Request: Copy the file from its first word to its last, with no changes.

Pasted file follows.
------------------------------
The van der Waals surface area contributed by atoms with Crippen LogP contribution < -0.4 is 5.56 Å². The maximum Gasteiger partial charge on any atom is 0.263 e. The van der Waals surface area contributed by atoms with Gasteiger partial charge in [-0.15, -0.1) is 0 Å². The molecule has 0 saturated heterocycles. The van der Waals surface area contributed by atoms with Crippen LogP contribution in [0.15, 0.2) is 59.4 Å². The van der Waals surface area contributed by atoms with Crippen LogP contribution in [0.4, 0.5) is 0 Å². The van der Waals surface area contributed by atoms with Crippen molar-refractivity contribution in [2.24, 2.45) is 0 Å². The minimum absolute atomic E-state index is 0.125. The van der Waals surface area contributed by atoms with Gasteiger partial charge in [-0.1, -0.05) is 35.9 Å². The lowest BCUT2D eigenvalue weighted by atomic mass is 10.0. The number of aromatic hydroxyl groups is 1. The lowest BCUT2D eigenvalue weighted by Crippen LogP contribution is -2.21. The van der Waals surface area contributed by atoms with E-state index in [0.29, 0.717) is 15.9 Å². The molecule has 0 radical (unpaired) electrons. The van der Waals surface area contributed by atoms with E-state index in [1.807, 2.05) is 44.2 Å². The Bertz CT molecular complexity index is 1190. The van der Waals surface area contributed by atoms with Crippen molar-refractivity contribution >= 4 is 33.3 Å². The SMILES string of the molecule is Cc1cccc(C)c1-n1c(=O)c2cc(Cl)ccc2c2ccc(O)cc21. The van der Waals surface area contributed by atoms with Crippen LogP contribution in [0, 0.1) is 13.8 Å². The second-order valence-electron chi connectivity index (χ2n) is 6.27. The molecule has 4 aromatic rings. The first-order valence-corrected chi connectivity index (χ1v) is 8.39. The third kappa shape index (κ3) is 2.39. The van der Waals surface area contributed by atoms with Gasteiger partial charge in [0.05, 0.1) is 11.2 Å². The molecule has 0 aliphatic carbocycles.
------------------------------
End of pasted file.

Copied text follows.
The van der Waals surface area contributed by atoms with Crippen LogP contribution < -0.4 is 5.56 Å². The maximum Gasteiger partial charge on any atom is 0.263 e. The van der Waals surface area contributed by atoms with Gasteiger partial charge in [-0.15, -0.1) is 0 Å². The molecule has 0 saturated heterocycles. The van der Waals surface area contributed by atoms with Crippen LogP contribution in [0.15, 0.2) is 59.4 Å². The van der Waals surface area contributed by atoms with Crippen LogP contribution in [0.4, 0.5) is 0 Å². The van der Waals surface area contributed by atoms with Crippen molar-refractivity contribution in [2.24, 2.45) is 0 Å². The minimum absolute atomic E-state index is 0.125. The van der Waals surface area contributed by atoms with Gasteiger partial charge in [-0.1, -0.05) is 35.9 Å². The lowest BCUT2D eigenvalue weighted by atomic mass is 10.0. The number of aromatic hydroxyl groups is 1. The lowest BCUT2D eigenvalue weighted by Crippen LogP contribution is -2.21. The van der Waals surface area contributed by atoms with E-state index in [0.29, 0.717) is 15.9 Å². The molecule has 0 radical (unpaired) electrons. The van der Waals surface area contributed by atoms with E-state index in [1.807, 2.05) is 44.2 Å². The Bertz CT molecular complexity index is 1190. The van der Waals surface area contributed by atoms with Crippen molar-refractivity contribution >= 4 is 33.3 Å². The SMILES string of the molecule is Cc1cccc(C)c1-n1c(=O)c2cc(Cl)ccc2c2ccc(O)cc21. The van der Waals surface area contributed by atoms with Crippen LogP contribution in [0, 0.1) is 13.8 Å². The second-order valence-electron chi connectivity index (χ2n) is 6.27. The molecule has 4 aromatic rings. The first-order valence-corrected chi connectivity index (χ1v) is 8.39. The third kappa shape index (κ3) is 2.39. The van der Waals surface area contributed by atoms with Gasteiger partial charge in [0.05, 0.1) is 11.2 Å². The molecule has 0 aliphatic carbocycles.